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Make your own beef or venison jerky gifts

MSU Extension Service

MISSISSIPPI STATE – ’Tis the season for creating tasty and clever homemade gifts for friends and family, but not everyone needs another tray of cookies or pound of fudge.

Cut the sweet stuff this year with some flavorful jerky made at home using venison or beef.

Wes Schilling, associate professor in the Department of Food Science, Nutrition and Health Promotion at Mississippi State University, said with the right tools and ingredients, home chefs are just a few steps away from creating a popular, high-protein holiday treat.

“If you’re buying beef, I recommend using top round, and get a select cut, not choice or prime,” Schilling said. “Trim the outer layer of fat. With jerky, you want less fat, because fat oxidizes and gives your product a rancid, fishy taste.”

With both beef and venison, Schilling said to cut the meat parallel to the muscle fibers so the jerky holds together well.

Cut slices about 8 to 10 inches long, 1 inch wide, and 1/4 to 3/8 inch thick so the surface area will dry properly. If the cut is top round, ask the butcher to slice it into strips.

Once the meat has been cut to size, home chefs must decide how to flavor and dry it.

Schilling, who is also a food scientist in the Mississippi Agricultural and Forestry Experiment Station, said jerky can be made using a purchased spice mix or a homemade marinade.

“The top ingredients are salt, which dehydrates the product, and sugar, which also dehydrates the jerky but helps counteract the salty flavor,” he said.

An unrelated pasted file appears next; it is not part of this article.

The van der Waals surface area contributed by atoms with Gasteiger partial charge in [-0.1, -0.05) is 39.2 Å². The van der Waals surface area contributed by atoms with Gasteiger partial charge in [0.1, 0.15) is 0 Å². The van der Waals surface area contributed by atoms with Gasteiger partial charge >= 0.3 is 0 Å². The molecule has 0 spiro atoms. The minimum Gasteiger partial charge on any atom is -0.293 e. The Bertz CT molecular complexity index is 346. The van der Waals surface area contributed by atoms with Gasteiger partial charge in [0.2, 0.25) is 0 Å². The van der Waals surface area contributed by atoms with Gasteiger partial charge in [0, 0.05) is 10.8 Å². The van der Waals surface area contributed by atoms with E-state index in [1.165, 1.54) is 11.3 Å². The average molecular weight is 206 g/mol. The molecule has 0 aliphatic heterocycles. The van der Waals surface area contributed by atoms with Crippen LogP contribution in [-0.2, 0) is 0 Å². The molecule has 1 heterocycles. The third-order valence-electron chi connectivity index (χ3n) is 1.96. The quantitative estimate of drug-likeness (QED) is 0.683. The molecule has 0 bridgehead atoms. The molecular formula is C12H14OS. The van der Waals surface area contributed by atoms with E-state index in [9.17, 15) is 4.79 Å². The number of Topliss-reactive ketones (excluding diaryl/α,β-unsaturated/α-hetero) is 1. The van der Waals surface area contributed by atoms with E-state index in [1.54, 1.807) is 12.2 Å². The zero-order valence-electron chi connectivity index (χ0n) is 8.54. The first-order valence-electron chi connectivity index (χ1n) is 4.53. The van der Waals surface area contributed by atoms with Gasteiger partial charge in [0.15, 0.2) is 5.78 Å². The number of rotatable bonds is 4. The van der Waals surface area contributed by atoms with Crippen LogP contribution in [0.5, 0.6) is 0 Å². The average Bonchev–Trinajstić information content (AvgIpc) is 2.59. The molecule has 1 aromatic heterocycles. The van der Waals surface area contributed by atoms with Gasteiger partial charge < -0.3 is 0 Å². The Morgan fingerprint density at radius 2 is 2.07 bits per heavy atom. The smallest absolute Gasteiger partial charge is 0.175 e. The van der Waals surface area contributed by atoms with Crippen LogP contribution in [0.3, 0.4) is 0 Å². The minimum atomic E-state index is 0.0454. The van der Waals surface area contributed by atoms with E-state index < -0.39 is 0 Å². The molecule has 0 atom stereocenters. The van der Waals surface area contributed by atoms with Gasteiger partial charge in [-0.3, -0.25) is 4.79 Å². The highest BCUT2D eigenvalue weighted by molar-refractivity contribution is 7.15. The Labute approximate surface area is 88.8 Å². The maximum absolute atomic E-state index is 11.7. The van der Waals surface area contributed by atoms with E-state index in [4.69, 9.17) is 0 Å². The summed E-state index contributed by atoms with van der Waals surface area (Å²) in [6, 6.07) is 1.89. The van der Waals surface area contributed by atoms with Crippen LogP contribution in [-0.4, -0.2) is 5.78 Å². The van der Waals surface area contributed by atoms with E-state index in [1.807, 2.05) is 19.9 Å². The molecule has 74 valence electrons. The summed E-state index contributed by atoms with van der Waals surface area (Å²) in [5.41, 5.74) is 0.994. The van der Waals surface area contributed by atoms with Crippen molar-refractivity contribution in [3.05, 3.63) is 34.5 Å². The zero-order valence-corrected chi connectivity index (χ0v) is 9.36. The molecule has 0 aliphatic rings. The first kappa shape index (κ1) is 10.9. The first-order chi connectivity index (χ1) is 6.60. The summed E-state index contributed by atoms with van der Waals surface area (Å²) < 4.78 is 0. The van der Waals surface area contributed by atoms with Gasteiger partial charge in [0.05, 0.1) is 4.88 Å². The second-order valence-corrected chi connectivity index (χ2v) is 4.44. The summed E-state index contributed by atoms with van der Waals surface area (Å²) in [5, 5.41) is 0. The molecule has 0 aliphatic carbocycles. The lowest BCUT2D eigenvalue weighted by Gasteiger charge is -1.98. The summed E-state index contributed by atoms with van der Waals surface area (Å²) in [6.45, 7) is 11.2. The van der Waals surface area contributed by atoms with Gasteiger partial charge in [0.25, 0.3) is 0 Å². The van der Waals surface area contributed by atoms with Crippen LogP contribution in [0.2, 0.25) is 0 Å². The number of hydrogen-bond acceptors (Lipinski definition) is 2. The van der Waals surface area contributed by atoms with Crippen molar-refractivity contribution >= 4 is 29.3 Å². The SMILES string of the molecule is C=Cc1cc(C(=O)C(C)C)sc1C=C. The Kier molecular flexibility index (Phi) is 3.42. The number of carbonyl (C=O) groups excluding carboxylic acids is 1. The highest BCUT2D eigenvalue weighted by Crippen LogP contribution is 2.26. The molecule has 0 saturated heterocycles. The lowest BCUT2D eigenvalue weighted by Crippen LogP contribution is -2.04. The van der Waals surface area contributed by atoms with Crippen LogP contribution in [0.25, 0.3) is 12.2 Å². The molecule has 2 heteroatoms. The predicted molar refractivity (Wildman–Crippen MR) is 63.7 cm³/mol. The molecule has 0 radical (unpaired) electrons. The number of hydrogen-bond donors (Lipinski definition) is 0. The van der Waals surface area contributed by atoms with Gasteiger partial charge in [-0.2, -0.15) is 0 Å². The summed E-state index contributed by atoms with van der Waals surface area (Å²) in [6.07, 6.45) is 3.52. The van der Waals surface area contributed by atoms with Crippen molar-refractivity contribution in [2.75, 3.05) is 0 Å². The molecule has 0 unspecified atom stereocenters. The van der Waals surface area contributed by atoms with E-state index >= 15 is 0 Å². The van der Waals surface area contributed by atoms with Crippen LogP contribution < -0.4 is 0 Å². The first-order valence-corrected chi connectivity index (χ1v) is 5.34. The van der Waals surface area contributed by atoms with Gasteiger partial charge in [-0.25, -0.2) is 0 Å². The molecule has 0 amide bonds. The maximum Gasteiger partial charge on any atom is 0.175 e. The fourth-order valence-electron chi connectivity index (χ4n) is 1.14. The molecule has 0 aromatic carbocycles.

Adding sodium nitrite will prevent fat oxidization and protect the jerky’s flavor over time.

“Sodium nitrite is not required for homemade jerky, but the jerky will have to be eaten more quickly if sodium nitrite is left out,” Schilling said. “Without sodium nitrite, jerky can have that warmed-over flavor and lose its color faster.”

Schilling suggested using a large, plastic tub to marinate large quantities of meat in the refrigerator overnight. He also recommended massaging the venison or beef to help the marinade soak in. Do not reuse marinade.

The U.S. Department of Agriculture recommends steaming or roasting the slices of meat to an internal temperature of 160 F as measured with a food thermometer before dehydrating them to kill potentially harmful bacteria.

Once the strips of meat have been properly heated, home cooks can dry jerky in the oven or use a dehydrator. In either case, Schilling said generously spraying both sides of the drying racks with cooking spray is critically important.

“After all of the work and time invested in the product, you don’t want it sticking to the rack,” he said. “When laying out the strips of meat, be sure none of the pieces are touching each other.”

Cooking times depend on the method used, Schilling said. Drying jerky in a conventional oven usually takes about three to five hours. Line the bottom of the oven with foil to make cleaning up easier.

“Ideally, you’ll cook the jerky at 140 F for one hour, 150 F for one hour and then 160 F for approximately two hours,” he said. “I recommend putting a pan of water in the bottom of the oven so that it will increase the humidity in the oven for the first two hours and then take the pan of water out so that the jerky will dry more fully.”

Tim Armstrong, manager of the Mississippi Agricultural and Forestry Experiment Station’s Meat Lab, teaches students how to make jerky in large batches.

At MSU, Armstrong uses a computerized smokehouse to dry the product. But at home, he uses a dehydrator.

“When I make venison jerky at home, I basically make my own marinade with a little bit of Worcestershire sauce, salt, black pepper and celery seed,” he said. “You can get a little nitrite from the celery seed to extend the jerky’s shelf life, but people eat it pretty quickly after it’s made so that’s not usually a problem.”

Because venison is so lean, it is ideal for jerky.

“There is a lot of work involved in making jerky, which is why it costs so much, but that’s also what makes it a valued homemade gift,” he said.

Dried jerky can be stored for one to two months at room temperature in an airtight container. To prolong the jerky’s shelf life, put it in the freezer or use vacuum-sealed packaging.

For marinade recipes and more tips on making jerky, visit the MSU Extension Service Pinterest page at

Released: December 10, 2013
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